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Should the bathtub trip lever be up or down to drain? If you have ever seen that little lever in a bathtub, you may wonder what it really is. Those are the trip levers and their positioning – up or down – matters for the function that they are serving.
Whether your bathtub has a strainer or a stopper, that trip lever basically works the same no matter what style of tub that you have. By moving it, you adjust the height of a weight that is connected to the lever, usually through a series of rods.
Here is all you could want to know on the matter, from proper positioning to installation and more.
Should the bathtub trip lever be up or down?
The bath trip lever is attached to weights which controls how the bathtub drains water. When the trip lever is down the weights are lifted which allows for the water to drain. When the trip lever is up, the weights are lowered which stops the water from draining.
Remember that the lever is tied to weights, usually a few rods, that control whether or not the drain is open or closed.
Those weights have to be activated one way or another to work properly. To get the drain to close, keeping the water in the tub, you would need to switch the lever upwards.
On the flip side, lowering the lever has the inverse impact. When the lever is lowered, the weight is lifted and the drain opens up. Keep in mind, however, that there are exterior stoppers that can be placed over your drain.
In that case, even when the drain is open, it won’t drain the water out because the stopper is in its way. No matter how you cut it, the positioning of the lever makes an impact.
If you are trying to keep the water in the tub, you need to make sure that lever is working properly. Otherwise, you may go to flip the drain shut only to find out that it isn’t doing its job.
The way to defeat this is through effective installation. Most of the time, fixes can be made by adjusting the linkage to a more suitable length.
How to Install a Tub Drain Trip Lever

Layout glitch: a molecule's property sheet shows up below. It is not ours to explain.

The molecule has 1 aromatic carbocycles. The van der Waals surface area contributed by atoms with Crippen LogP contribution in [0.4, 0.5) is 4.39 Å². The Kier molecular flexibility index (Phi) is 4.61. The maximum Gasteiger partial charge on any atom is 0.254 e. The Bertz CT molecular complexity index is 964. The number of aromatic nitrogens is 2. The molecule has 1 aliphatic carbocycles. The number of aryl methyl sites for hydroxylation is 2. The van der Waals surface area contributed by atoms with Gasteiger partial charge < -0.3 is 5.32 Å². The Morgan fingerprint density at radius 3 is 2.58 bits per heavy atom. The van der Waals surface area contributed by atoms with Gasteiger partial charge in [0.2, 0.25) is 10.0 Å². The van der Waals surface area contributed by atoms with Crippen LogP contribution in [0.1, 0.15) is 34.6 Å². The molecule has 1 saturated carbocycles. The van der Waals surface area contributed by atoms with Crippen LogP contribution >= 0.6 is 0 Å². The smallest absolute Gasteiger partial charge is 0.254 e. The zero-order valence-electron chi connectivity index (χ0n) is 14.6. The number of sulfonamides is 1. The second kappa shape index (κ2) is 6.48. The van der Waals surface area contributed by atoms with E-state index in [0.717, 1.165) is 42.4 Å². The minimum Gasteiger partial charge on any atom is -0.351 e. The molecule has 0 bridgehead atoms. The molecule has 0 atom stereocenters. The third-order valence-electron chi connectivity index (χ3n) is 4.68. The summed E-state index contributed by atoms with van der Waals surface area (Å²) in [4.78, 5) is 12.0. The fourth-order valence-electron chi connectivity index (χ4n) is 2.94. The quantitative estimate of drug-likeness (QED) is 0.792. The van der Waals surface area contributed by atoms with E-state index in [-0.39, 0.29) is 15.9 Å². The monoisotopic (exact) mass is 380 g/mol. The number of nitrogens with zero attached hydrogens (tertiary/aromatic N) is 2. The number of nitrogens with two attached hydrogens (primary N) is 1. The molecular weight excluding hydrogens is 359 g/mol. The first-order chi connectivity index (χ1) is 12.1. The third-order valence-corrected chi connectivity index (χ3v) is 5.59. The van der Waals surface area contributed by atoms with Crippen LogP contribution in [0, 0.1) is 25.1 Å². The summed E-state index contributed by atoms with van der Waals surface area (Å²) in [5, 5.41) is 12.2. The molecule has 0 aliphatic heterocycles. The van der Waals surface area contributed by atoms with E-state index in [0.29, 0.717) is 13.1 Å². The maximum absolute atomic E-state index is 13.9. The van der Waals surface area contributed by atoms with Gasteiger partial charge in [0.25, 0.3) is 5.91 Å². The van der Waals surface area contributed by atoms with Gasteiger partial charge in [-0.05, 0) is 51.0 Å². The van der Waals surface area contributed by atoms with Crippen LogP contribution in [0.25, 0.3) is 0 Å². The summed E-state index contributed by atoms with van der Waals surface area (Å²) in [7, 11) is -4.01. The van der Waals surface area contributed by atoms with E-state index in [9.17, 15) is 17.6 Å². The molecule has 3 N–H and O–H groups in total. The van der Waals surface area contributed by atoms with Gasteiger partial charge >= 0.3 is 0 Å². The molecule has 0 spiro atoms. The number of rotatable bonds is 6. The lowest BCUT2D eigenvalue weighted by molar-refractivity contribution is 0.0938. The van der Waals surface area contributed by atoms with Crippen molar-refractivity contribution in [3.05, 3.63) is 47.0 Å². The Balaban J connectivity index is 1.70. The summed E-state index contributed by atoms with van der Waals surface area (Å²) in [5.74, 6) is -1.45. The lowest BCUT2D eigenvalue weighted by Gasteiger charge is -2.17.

Let’s say that you are replacing your old tub and installing a new one. Or you may be making repairs or changes to the old one.
Whatever the situation may be, you are looking at needing to replace the drain trip lever for a new one. The process of installing a new one is relatively straightforward.
It can also control the ease in which you can open and close your tub’s drain. The good news is that even if it isn’t installed properly, you can go back and make adjustments accordingly.
Start by unscrewing and removing the overflow cover that is already in place. If there isn’t one, don’t worry; not every tub will have an overflow cover.
If you do have one, you can simply get rid of it since the lever will come attached to another cover that is the same size.
You can locate the overflow cover by looking just above the drain and right beneath the spout. Use your screwdriver to unscrew the old one and remove it.
Take a look at the lever mechanism. Depending on your tub, there are a couple of things that you may find. You should find that it has a cylindrical weight that is attached to a linkage that is ultimately attached to your tub’s lever.
You can get a visual representation of how it works here. Lowering or lifting the lever should have a corresponding reaction.
Feed the linkage and the weight into the overflow hole. Let the weight drop on its own. Then, install your lever cover onto the overflow hole.
Do so by inserting the machine screws that came with the assembly into the two holes on the inside of the overflow hole and into the cover plate as well.
You don’t have to tighten the screws fully, just make sure that they are secure enough to hold the plate into place.